The Lies That Bind by Emily Giffin

Emily Giffin is one of my favourite authors. She publishes a book every two years and therefore the wait is longer than it is for some other authors. The Lies that Bind is a book that was well worth the wait.

The story begins in New York in the late spring of 2001, with our protagonist Cecily Gardner making a decision to get dressed one night to go to a bar. She has recently broken up with Matthew, her boyfriend of several years, who wasn’t as ready as she was to take the relationship to the next level. While at the bar she meets Grant who she feels an instant, overwhelming connection with. Over the next month, the relationship between the two intensifies as they both fall in love, and Cecily quickly gets over Matthew. Grant reveals his is a twin and that his twin brother Byron has been inflicted with ALS - the same disease that killed their mother. Byron has been accepted into a clinical trial in London, and Grant has decided to accompany Byron for the next three months to support him.

Grant returns from London on September 10. Cecily expects him to come directly to her apartment, but as the evening progresses she determines that something has prevented him from coming. Finally, after she has gone to bed, he arrives. They have a night of passion before she awakens the next morning to see that he has already left - presumably to go to work. Cecily is soon alerted of the 9/11 events and fears that Grant may have died in the collapse of the World Trade Center towers. After days of searching, she sees a missing person poster with Grant’s photo on it and realizes that someone else is looking for him. She believes it may be Byron who arranged for the posters but what she soon finds out is that Grant had not been as transparent about his life as she thought he had.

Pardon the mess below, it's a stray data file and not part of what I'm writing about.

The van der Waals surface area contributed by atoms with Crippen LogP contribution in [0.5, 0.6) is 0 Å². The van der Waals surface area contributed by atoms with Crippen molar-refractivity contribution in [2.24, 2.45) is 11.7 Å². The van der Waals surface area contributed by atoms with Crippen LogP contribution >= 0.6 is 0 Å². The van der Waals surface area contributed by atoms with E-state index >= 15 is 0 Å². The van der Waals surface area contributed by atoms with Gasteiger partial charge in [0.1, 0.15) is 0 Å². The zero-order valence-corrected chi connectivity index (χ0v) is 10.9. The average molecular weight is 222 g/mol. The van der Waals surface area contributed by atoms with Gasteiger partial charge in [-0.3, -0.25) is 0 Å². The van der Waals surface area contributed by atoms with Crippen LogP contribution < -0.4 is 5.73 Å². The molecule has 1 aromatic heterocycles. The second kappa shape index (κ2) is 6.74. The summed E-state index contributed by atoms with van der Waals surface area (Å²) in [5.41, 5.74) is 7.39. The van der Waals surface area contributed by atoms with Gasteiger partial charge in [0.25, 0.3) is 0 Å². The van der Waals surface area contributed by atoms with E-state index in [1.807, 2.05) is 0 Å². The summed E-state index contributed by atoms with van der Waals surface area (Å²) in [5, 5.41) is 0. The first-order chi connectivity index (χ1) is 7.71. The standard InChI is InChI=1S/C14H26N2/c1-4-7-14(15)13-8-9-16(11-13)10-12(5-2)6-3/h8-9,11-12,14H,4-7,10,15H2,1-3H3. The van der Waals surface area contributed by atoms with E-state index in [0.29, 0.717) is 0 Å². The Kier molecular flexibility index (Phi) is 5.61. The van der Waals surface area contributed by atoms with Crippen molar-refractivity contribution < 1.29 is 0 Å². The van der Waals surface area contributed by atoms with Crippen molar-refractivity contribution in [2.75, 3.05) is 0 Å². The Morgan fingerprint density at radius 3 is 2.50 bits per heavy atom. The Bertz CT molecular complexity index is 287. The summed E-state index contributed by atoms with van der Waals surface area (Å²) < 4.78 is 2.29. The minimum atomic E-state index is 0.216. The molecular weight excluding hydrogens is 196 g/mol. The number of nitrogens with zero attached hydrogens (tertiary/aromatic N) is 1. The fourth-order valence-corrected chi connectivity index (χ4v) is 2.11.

I felt many emotions reading this book - romance, sadness and bewilderment to name just a few. There is no doubt, in my opinion, that Cecily gains self-awareness and experiences a period of growth during the time frame of the book - her insight into her relationship with Matthew is a case in point. She is fortunate to have the support of her family and friends. This is an extremely powerful gift which enables her to be able to take a step back and contemplate important decisions, instead of being as reactive as she once was. I appreciate the time spent in developing the characters, which I found to be real and likeable. Overall, the story was entertaining and kept me highly engaged. I recommend this book to those that enjoy historical fiction with a side of romance, and would be a good choice for book clubs.

Thank you to Netgalley and Penguin Random House Canada for the ARC of this book in exchange for the honest review provided here.  The Lies that Bind publishes on June 2.

My rating:  ⭐️⭐️⭐️⭐️⭐️/5.

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